Factors Influencing The Tasks Performed By Paraprofessionals In Elementary Inclusive Classrooms

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Virginia Tech

Although there has been a phenomenal growth in the utilization of paraprofessionals in inclusive classrooms in recent years, few researchers have addressed key issues surrounding role changes. A review of the literature indicated a need for additional research in the areas of efficacy of utilization, identification of task assignments, and development of training programs for teachers and paraprofessionals.

Often special education and general education teachers are given the responsibility of determining what tasks will be performed by paraprofessionals without receiving guidelines or supervisory training. The purposes of this project were to determine what factors influenced the decisions made about task assignments for paraprofessionals and to ascertain what training programs would be appropriate and helpful.

Subjects included in this study were the special education teachers, general education teachers, and paraprofessionals serving students in five, elementary inclusive classes in three school divisions in Virginia. Two observations were conducted in each class to identify the tasks performed by paraprofessionals. The general education teachers, the special education teachers, and the paraprofessionals working in each selected class were interviewed for information about their perceptions of paraprofessional task assignments. Other characteristics that might influence decision-making were examined by collecting demographic information on background, education, and training. Tasks performed by paraprofessionals were categorized by using a competency level checklist adapted from a list developed by Pickett (1994). Competency levels were : Level I (Teacher Aide), Level II (Instructional Assistant), and Level III (Assistant Teacher).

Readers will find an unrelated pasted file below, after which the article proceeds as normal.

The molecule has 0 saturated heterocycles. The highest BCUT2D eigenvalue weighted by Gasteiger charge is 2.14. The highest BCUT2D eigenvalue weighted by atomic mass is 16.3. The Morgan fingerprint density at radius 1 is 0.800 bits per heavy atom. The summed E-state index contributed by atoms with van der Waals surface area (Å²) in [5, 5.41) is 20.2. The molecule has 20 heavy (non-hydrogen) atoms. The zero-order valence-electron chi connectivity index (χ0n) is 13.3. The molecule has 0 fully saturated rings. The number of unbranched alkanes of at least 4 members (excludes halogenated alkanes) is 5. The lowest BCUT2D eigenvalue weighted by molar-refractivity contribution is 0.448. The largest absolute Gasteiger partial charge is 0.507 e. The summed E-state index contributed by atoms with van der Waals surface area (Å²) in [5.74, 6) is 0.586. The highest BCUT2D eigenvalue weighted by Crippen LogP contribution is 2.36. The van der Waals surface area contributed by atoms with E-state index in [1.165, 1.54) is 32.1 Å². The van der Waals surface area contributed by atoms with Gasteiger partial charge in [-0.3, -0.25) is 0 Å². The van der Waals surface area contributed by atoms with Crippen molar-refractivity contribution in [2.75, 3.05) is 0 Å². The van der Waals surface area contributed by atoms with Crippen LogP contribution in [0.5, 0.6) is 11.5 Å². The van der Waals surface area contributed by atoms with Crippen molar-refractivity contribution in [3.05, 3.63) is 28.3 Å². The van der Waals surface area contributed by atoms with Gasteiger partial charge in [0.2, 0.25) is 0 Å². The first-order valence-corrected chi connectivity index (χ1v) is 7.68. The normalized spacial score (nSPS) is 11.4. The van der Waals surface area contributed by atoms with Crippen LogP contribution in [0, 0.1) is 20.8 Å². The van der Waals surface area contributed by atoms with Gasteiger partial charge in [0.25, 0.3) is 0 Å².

Observations conducted in the three school divisions revealed that paraprofessionals usually performed Level II tasks. These tasks involved providing assistance with mobility issues, self-help needs, on task behavior, and assisting with individual programs of study. During the interviews paraprofessionals stated that they did not receive credit for their abilities nor did they receive personal respect. Both teachers and paraprofessionals expressed a desire for more collaborative planning time; paraprofessionals desired more specific training, especially on medical and legal issues.

Paraprofessionals, Inclusion, Tasks, Training Implications